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Spare tire RAGE!!!

38632 Views 38 Replies 20 Participants Last post by  glide
My 84 year old grandmother just bought herself a brand new 2011 Chevy Malibu. Last week, she was hit by some guy who came blasting through a red light and totaled out her mint condition Buick. So, she bought the new Malibu. It's a nice car and she's happy with it, but come to find out, it doesn't come with a spare tire or the jack to change it with! The dealer tells me that this is now an option on the Malibu. WTF? Since when is a spare tire an option on a car? I checked the GM website and sure enough, it's a $100 option. They never mentioned this to her when she bought the car and she didn't check to see if it had a spare tire. Honestly, I wouldn't have either. I've never heard of a car that didn't come with a spare tire. I bought a brand new Pontiac G6 in 2008. It came with a spare tire. So did the other 15 or so GM vehicles that I've owned over the years. All of them came from the factory with a spare tire. You didn't have to ask for it. It was just there. Not any more. So, she was going to pay the $100 for the stupid donut tire and the jack, but no. The dealer says that it is $500 to get the spare tire after you've bought the vehicle. You have got to be kidding me. It could not possibly cost this dealer $400 to have a donut tire shipped to Oklahoma and installed in her car. It's not like it's a complicated install. You put it in the freaking trunk! I had four tires and rims shipped to my house in Alaska last year. Alaska. It didn't even cost me $100 for the shipping. But they want $400 to ship a donut to Oklahoma and install it. And people wonder why GM sales suck. My mom and uncle who live in Oklahoma and near my grandma, are talking about going to a junk yard to find a spare tire for a brand new car. A junk yard. That's ridiculous. Any ideas on what we could do to get a better deal or how to deal with this situation? Are we out of luck? I just feel like my grandmother is being taken for a ride. Thanks for any advice!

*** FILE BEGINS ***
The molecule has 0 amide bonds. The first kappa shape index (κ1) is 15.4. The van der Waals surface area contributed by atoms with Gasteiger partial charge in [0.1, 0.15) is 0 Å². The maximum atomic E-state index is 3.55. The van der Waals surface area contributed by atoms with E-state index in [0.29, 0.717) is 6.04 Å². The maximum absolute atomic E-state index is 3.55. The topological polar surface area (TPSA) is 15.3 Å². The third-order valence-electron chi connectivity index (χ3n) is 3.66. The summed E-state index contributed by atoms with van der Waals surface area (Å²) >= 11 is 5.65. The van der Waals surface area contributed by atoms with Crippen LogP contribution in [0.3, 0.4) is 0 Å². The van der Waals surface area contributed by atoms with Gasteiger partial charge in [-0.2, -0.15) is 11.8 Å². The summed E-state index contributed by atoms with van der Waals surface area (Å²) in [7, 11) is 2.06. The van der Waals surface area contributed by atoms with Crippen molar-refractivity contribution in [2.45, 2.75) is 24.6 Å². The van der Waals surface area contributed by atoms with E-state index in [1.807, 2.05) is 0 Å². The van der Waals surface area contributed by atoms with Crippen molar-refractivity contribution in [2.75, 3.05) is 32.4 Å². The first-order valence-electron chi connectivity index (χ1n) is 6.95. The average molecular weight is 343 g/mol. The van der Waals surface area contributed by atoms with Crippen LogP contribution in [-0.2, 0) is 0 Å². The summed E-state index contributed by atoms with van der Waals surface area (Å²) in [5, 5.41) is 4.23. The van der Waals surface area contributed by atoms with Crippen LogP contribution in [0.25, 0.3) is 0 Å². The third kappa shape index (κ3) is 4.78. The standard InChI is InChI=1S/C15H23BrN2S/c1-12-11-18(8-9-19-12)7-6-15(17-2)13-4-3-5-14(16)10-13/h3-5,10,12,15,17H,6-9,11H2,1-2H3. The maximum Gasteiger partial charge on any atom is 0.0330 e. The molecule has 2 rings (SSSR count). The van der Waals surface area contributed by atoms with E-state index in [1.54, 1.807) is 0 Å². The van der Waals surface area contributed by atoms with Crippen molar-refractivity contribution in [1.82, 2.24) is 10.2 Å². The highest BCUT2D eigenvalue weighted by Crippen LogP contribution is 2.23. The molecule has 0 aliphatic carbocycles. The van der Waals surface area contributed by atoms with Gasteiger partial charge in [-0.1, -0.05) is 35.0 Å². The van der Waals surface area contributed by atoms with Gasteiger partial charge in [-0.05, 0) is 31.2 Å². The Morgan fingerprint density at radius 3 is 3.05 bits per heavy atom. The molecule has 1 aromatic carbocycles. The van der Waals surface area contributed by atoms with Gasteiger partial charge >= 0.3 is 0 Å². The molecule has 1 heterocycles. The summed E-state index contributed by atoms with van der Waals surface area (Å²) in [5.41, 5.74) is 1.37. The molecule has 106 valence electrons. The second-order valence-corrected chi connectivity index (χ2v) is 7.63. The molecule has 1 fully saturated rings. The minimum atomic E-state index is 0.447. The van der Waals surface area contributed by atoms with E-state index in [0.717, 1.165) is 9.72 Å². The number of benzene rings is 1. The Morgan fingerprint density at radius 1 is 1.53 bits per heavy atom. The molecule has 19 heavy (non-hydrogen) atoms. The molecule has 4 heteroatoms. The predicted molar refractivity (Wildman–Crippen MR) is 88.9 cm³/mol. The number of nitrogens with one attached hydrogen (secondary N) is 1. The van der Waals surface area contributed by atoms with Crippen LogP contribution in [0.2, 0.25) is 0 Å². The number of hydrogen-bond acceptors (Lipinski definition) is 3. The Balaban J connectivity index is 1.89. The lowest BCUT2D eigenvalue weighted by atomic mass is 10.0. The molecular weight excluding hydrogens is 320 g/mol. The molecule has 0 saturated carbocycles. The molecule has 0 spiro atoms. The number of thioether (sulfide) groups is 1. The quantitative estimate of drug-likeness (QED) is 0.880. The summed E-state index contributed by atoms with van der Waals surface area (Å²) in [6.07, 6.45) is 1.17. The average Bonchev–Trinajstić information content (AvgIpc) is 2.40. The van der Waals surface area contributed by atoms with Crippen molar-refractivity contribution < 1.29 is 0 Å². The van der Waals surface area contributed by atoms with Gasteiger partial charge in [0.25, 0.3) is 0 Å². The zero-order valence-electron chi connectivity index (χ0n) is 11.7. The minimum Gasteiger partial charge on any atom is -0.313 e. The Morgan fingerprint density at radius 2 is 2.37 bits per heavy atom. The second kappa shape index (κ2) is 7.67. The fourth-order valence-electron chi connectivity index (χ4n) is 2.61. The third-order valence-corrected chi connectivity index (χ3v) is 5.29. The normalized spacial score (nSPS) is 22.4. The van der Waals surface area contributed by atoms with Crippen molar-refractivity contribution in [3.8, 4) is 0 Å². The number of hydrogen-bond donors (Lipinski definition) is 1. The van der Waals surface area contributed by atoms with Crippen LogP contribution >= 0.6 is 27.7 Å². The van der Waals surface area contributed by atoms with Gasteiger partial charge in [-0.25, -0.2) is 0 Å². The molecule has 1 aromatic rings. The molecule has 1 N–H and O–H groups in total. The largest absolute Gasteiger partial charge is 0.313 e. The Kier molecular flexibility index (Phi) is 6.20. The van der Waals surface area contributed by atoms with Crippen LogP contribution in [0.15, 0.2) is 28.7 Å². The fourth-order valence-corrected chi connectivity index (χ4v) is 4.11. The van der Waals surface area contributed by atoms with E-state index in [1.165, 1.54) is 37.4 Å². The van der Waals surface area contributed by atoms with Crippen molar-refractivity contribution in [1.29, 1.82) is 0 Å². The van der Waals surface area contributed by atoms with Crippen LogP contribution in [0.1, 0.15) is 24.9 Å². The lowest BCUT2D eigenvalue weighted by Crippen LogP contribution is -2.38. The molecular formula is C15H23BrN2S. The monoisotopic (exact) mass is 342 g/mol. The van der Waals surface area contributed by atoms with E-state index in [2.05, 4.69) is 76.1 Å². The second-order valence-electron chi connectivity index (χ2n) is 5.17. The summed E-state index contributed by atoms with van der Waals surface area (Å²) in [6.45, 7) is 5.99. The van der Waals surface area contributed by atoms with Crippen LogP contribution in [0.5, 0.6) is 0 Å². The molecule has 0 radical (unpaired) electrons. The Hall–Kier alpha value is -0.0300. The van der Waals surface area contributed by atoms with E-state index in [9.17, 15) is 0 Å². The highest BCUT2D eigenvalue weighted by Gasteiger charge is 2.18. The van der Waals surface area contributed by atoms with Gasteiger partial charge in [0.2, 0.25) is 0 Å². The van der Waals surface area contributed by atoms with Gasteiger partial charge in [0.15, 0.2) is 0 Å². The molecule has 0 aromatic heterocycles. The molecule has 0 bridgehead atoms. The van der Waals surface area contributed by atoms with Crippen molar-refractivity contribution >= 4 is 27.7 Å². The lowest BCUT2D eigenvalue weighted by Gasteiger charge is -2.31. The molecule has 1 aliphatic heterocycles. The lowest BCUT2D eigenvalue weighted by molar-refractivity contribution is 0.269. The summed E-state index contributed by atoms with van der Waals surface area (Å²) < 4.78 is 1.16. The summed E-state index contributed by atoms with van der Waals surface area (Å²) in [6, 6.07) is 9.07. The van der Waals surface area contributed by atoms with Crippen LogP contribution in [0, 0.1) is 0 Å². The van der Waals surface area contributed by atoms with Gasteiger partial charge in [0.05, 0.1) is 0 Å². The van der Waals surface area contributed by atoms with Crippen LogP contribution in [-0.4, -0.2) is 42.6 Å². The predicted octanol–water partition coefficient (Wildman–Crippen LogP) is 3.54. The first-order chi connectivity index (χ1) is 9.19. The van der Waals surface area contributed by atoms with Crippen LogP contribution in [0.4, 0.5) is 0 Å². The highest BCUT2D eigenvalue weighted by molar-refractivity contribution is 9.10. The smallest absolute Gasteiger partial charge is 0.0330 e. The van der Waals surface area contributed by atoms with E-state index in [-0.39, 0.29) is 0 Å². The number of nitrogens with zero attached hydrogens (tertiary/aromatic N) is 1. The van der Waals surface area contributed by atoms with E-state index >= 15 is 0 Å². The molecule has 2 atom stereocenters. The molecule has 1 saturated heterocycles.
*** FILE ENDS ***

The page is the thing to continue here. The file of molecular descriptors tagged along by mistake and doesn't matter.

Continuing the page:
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The junkyard is actually a good idea. They just need to be sure it's a 5 x 110 bolt pattern. Not too many cars are. There are other threads on here that discuss the other models with the same pattern. Once they find one and determine it fits, they can paint it if it looks old, but something to consider, also, is the age of the rubber itself. Hidden away it'll be less weathered by UV but temps and time still do their jobs.

My 2011 also didn't come standard with a spare except for one reason: my dealership has a standing order on all cars they get from GM to have a spare tire and jack. The only cars they sell without one are dealer trades.
Sounds like standard salesperson-speak: promise or say whatever to get the signature and sale, then conveniently "forget" what isn't written down. Plus, $500 sounds like a flat-out lie to discourage them from ordering it and making the seller actually have to work! Lazy SOB!